About LendingTree

LendingTree (NASDAQ: TREE) is the nation’s first online marketplace that connects consumers to the choices they need to make financial decisions with confidence. LendingTree enables consumers to purchase financial services the same way they would purchase airline tickets or hotel stays, by comparing multiple offers from a national network of over 500 partners in a single search, and can choose the option that best suits their financial needs. Services include mortgages, mortgage refinances, auto loans, personal loans, business loans, student loans, insurance, credit cards and more. Through the LendingTree platform, consumers receive free credit scores, credit monitoring, and recommendations to improve credit health. LendingTree proactively compares consumers’ credit accounts to offers from our network and notifies consumers when there is an opportunity to save money. In short, LendingTree’s goal is to help simplify financial decisions for life’s meaningful moments through choice, education and support. LendingTree, LLC is a subsidiary of LendingTree, Inc. For more information, visit www.lendingtree.comcall 800-555-TREE, like our Facebook page and/or follow us on Twitter @LendingTree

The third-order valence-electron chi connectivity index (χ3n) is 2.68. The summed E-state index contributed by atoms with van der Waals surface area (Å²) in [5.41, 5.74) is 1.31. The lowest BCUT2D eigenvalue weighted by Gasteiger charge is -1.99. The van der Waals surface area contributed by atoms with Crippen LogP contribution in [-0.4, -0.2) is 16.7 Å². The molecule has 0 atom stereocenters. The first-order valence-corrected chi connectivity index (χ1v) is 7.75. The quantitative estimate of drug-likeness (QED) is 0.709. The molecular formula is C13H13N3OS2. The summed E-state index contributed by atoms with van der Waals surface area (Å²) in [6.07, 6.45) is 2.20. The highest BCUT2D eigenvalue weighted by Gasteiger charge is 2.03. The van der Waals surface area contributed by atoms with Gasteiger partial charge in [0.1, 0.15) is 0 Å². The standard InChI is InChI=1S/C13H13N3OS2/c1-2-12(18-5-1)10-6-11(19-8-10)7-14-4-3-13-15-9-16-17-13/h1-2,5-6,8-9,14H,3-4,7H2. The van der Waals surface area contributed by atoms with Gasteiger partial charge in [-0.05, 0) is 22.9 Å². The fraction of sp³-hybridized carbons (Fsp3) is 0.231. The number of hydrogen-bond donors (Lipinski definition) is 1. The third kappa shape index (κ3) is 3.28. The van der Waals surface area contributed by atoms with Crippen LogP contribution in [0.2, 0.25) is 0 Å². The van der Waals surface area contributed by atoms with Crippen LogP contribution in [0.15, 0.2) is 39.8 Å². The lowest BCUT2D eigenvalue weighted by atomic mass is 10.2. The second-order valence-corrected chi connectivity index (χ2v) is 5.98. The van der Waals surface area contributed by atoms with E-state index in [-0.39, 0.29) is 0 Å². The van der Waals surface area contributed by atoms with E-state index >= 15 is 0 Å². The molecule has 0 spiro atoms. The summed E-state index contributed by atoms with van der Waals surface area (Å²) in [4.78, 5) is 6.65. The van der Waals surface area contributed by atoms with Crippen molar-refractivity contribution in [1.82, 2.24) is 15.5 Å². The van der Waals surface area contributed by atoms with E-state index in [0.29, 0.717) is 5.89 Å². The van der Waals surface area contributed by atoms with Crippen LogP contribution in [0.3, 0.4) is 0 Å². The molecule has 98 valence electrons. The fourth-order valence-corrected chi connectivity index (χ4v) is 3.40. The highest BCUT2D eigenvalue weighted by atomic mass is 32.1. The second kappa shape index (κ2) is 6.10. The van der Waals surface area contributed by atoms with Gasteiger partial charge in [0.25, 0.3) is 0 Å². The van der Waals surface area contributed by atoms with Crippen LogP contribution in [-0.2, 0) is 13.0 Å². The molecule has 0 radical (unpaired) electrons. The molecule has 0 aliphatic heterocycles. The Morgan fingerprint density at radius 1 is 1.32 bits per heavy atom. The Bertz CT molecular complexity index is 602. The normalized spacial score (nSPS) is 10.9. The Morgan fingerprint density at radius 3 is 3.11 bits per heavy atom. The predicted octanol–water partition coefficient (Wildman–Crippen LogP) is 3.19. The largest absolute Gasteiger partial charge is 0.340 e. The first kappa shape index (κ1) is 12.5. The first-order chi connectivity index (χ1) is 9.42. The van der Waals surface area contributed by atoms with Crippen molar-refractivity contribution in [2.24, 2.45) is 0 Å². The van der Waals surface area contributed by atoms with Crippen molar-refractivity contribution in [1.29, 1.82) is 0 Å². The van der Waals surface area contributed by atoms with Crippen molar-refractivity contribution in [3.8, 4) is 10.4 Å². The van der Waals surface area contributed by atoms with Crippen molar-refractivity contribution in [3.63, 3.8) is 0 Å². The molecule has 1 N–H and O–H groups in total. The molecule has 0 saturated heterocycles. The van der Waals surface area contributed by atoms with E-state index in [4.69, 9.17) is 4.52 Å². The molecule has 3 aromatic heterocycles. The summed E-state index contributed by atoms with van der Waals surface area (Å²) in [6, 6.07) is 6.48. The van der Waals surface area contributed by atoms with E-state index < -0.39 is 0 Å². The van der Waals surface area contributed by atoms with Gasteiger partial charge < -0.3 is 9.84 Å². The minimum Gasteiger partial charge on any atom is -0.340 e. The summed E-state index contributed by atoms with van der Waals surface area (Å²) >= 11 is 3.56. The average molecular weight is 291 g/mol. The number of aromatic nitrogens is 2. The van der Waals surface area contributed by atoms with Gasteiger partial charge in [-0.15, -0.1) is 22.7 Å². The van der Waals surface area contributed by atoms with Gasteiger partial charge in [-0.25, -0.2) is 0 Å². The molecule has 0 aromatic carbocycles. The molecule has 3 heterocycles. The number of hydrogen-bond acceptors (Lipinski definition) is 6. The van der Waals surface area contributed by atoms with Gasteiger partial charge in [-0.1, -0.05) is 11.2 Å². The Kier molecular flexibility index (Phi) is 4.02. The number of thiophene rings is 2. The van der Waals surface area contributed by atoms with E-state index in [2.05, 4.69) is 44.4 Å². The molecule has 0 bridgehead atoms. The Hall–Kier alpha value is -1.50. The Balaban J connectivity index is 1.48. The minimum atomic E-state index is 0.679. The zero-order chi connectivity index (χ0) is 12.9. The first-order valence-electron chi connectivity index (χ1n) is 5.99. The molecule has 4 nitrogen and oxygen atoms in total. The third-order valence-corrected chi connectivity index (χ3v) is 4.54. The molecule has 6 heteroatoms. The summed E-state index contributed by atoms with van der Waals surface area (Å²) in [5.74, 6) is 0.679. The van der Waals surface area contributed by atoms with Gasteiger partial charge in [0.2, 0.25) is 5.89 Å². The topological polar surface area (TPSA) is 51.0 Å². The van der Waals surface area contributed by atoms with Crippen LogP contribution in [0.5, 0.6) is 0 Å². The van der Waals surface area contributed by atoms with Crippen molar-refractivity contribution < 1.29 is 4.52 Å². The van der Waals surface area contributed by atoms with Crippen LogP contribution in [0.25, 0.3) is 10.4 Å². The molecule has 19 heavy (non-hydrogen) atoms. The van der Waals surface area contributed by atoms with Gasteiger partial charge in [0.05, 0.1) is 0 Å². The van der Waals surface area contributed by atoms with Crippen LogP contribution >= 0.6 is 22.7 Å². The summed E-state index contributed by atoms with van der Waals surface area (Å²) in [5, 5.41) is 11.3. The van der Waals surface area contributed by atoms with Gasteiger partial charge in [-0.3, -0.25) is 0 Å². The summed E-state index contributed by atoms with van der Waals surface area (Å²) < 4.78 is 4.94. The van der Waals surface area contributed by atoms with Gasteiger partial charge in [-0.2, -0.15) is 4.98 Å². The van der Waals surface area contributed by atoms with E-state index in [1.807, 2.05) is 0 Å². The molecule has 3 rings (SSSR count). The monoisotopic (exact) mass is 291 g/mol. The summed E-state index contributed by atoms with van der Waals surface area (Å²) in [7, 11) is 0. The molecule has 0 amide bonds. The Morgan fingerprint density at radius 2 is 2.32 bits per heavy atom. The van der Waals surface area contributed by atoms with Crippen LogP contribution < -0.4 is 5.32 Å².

Morgan Lanier

[email protected]

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SOURCE LendingTree